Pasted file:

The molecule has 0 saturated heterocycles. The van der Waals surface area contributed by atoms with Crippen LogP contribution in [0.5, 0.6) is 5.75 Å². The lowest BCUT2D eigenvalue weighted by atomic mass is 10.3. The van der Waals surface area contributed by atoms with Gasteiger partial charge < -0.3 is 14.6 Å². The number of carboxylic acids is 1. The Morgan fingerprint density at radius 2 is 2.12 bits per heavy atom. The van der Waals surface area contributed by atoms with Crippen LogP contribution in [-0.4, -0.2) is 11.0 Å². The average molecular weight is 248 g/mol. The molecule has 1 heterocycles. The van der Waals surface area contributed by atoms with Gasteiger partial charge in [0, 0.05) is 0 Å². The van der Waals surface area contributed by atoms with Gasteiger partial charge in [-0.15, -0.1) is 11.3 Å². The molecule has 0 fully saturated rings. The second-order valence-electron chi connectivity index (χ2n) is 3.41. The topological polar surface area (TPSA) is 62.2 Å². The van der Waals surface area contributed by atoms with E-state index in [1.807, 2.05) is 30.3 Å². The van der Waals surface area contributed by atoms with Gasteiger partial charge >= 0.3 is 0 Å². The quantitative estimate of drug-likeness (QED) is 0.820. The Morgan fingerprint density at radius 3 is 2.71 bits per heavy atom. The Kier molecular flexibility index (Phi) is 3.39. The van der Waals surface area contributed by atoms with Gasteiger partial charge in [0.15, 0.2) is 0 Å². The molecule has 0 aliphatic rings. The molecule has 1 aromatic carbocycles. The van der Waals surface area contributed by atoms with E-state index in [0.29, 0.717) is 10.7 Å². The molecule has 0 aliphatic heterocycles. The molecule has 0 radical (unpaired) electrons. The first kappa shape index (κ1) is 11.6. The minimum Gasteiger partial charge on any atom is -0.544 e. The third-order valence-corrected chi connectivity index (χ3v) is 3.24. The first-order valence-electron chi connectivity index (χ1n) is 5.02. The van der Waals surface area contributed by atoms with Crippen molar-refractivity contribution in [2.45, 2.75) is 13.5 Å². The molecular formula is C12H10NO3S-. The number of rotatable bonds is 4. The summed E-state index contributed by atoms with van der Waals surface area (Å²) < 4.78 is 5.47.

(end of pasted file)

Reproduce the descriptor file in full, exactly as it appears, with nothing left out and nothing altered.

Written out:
The molecule has 0 saturated heterocycles. The van der Waals surface area contributed by atoms with Crippen LogP contribution in [0.5, 0.6) is 5.75 Å². The lowest BCUT2D eigenvalue weighted by atomic mass is 10.3. The van der Waals surface area contributed by atoms with Gasteiger partial charge < -0.3 is 14.6 Å². The number of carboxylic acids is 1. The Morgan fingerprint density at radius 2 is 2.12 bits per heavy atom. The van der Waals surface area contributed by atoms with Crippen LogP contribution in [-0.4, -0.2) is 11.0 Å². The average molecular weight is 248 g/mol. The molecule has 1 heterocycles. The van der Waals surface area contributed by atoms with Gasteiger partial charge in [0, 0.05) is 0 Å². The van der Waals surface area contributed by atoms with Gasteiger partial charge in [-0.15, -0.1) is 11.3 Å². The molecule has 0 fully saturated rings. The second-order valence-electron chi connectivity index (χ2n) is 3.41. The topological polar surface area (TPSA) is 62.2 Å². The van der Waals surface area contributed by atoms with E-state index in [1.807, 2.05) is 30.3 Å². The van der Waals surface area contributed by atoms with Gasteiger partial charge >= 0.3 is 0 Å². The quantitative estimate of drug-likeness (QED) is 0.820. The Morgan fingerprint density at radius 3 is 2.71 bits per heavy atom. The Kier molecular flexibility index (Phi) is 3.39. The van der Waals surface area contributed by atoms with Gasteiger partial charge in [0.15, 0.2) is 0 Å². The molecule has 0 aliphatic rings. The molecule has 1 aromatic carbocycles. The van der Waals surface area contributed by atoms with E-state index in [0.29, 0.717) is 10.7 Å². The molecule has 0 aliphatic heterocycles. The molecule has 0 radical (unpaired) electrons. The first kappa shape index (κ1) is 11.6. The minimum Gasteiger partial charge on any atom is -0.544 e. The third-order valence-corrected chi connectivity index (χ3v) is 3.24. The first-order valence-electron chi connectivity index (χ1n) is 5.02. The van der Waals surface area contributed by atoms with Crippen molar-refractivity contribution in [2.45, 2.75) is 13.5 Å². The molecular formula is C12H10NO3S-. The number of rotatable bonds is 4. The summed E-state index contributed by atoms with van der Waals surface area (Å²) < 4.78 is 5.47.